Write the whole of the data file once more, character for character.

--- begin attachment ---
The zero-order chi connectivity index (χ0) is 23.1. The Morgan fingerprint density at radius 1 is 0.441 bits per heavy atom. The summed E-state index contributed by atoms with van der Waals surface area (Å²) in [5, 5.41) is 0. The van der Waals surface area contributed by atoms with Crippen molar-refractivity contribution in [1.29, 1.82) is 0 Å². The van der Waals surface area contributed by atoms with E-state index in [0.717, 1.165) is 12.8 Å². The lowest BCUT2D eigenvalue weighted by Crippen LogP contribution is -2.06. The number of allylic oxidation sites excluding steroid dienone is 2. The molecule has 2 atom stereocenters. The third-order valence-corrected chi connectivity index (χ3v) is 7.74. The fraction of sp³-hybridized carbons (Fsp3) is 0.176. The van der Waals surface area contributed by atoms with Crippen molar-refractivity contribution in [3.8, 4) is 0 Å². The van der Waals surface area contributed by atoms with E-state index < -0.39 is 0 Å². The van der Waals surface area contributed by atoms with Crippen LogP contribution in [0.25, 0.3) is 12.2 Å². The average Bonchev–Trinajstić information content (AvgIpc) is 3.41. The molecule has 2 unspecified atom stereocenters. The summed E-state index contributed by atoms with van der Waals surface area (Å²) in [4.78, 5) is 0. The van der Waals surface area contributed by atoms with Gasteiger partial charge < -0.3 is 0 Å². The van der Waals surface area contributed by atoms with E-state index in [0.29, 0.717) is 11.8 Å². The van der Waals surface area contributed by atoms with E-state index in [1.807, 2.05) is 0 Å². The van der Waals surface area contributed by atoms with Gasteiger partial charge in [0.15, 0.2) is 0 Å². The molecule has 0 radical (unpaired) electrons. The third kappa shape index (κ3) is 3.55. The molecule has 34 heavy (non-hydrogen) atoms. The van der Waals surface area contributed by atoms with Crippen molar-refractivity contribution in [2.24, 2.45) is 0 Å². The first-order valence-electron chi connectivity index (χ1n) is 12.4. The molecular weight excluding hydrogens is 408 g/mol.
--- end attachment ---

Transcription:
The zero-order chi connectivity index (χ0) is 23.1. The Morgan fingerprint density at radius 1 is 0.441 bits per heavy atom. The summed E-state index contributed by atoms with van der Waals surface area (Å²) in [5, 5.41) is 0. The van der Waals surface area contributed by atoms with Crippen molar-refractivity contribution in [1.29, 1.82) is 0 Å². The van der Waals surface area contributed by atoms with E-state index in [0.717, 1.165) is 12.8 Å². The lowest BCUT2D eigenvalue weighted by Crippen LogP contribution is -2.06. The number of allylic oxidation sites excluding steroid dienone is 2. The molecule has 2 atom stereocenters. The third-order valence-corrected chi connectivity index (χ3v) is 7.74. The fraction of sp³-hybridized carbons (Fsp3) is 0.176. The van der Waals surface area contributed by atoms with Crippen molar-refractivity contribution in [3.8, 4) is 0 Å². The van der Waals surface area contributed by atoms with E-state index < -0.39 is 0 Å². The van der Waals surface area contributed by atoms with Crippen LogP contribution in [0.25, 0.3) is 12.2 Å². The average Bonchev–Trinajstić information content (AvgIpc) is 3.41. The molecule has 2 unspecified atom stereocenters. The summed E-state index contributed by atoms with van der Waals surface area (Å²) in [4.78, 5) is 0. The van der Waals surface area contributed by atoms with Gasteiger partial charge < -0.3 is 0 Å². The van der Waals surface area contributed by atoms with E-state index in [0.29, 0.717) is 11.8 Å². The van der Waals surface area contributed by atoms with E-state index in [1.807, 2.05) is 0 Å². The van der Waals surface area contributed by atoms with Gasteiger partial charge in [0.15, 0.2) is 0 Å². The molecule has 0 radical (unpaired) electrons. The third kappa shape index (κ3) is 3.55. The molecule has 34 heavy (non-hydrogen) atoms. The van der Waals surface area contributed by atoms with Crippen molar-refractivity contribution in [2.24, 2.45) is 0 Å². The first-order valence-electron chi connectivity index (χ1n) is 12.4. The molecular weight excluding hydrogens is 408 g/mol.